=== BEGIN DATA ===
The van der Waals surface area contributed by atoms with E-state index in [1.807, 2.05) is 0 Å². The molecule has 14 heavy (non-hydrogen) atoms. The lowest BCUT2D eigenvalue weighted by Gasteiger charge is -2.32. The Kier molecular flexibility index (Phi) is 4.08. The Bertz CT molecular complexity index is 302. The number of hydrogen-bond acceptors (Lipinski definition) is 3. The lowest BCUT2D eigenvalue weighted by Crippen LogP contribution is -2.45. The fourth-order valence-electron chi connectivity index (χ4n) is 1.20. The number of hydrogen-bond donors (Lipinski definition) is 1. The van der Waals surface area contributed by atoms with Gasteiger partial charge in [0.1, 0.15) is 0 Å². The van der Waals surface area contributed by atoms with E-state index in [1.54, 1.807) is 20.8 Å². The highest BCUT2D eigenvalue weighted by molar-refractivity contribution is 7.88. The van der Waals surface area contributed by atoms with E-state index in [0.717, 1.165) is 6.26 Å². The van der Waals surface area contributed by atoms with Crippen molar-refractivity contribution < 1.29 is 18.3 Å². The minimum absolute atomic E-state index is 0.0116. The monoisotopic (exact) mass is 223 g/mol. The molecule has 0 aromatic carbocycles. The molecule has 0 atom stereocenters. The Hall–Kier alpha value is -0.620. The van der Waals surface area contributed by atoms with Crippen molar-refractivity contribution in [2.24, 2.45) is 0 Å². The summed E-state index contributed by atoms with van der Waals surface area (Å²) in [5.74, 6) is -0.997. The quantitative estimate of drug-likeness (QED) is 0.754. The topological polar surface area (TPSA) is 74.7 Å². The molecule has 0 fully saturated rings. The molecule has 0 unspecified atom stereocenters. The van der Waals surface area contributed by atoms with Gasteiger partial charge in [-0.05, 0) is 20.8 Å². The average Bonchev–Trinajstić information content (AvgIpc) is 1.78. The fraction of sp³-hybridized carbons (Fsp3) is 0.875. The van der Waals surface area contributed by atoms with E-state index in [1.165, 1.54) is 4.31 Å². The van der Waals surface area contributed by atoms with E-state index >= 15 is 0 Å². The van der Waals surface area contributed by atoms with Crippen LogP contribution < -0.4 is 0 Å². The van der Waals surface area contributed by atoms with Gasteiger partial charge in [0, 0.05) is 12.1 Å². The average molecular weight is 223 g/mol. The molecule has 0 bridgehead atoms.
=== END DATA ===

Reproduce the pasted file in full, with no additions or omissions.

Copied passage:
The van der Waals surface area contributed by atoms with E-state index in [1.807, 2.05) is 0 Å². The molecule has 14 heavy (non-hydrogen) atoms. The lowest BCUT2D eigenvalue weighted by Gasteiger charge is -2.32. The Kier molecular flexibility index (Phi) is 4.08. The Bertz CT molecular complexity index is 302. The number of hydrogen-bond acceptors (Lipinski definition) is 3. The lowest BCUT2D eigenvalue weighted by Crippen LogP contribution is -2.45. The fourth-order valence-electron chi connectivity index (χ4n) is 1.20. The number of hydrogen-bond donors (Lipinski definition) is 1. The van der Waals surface area contributed by atoms with Gasteiger partial charge in [0.1, 0.15) is 0 Å². The van der Waals surface area contributed by atoms with E-state index in [1.54, 1.807) is 20.8 Å². The highest BCUT2D eigenvalue weighted by molar-refractivity contribution is 7.88. The van der Waals surface area contributed by atoms with E-state index in [0.717, 1.165) is 6.26 Å². The van der Waals surface area contributed by atoms with Crippen molar-refractivity contribution < 1.29 is 18.3 Å². The minimum absolute atomic E-state index is 0.0116. The monoisotopic (exact) mass is 223 g/mol. The molecule has 0 aromatic carbocycles. The molecule has 0 atom stereocenters. The Hall–Kier alpha value is -0.620. The van der Waals surface area contributed by atoms with Crippen molar-refractivity contribution in [2.24, 2.45) is 0 Å². The summed E-state index contributed by atoms with van der Waals surface area (Å²) in [5.74, 6) is -0.997. The quantitative estimate of drug-likeness (QED) is 0.754. The topological polar surface area (TPSA) is 74.7 Å². The molecule has 0 fully saturated rings. The molecule has 0 unspecified atom stereocenters. The van der Waals surface area contributed by atoms with Gasteiger partial charge in [-0.05, 0) is 20.8 Å². The average Bonchev–Trinajstić information content (AvgIpc) is 1.78. The fraction of sp³-hybridized carbons (Fsp3) is 0.875. The van der Waals surface area contributed by atoms with E-state index in [1.165, 1.54) is 4.31 Å². The van der Waals surface area contributed by atoms with E-state index >= 15 is 0 Å². The van der Waals surface area contributed by atoms with Crippen LogP contribution < -0.4 is 0 Å². The van der Waals surface area contributed by atoms with Gasteiger partial charge in [0, 0.05) is 12.1 Å². The average molecular weight is 223 g/mol. The molecule has 0 bridgehead atoms.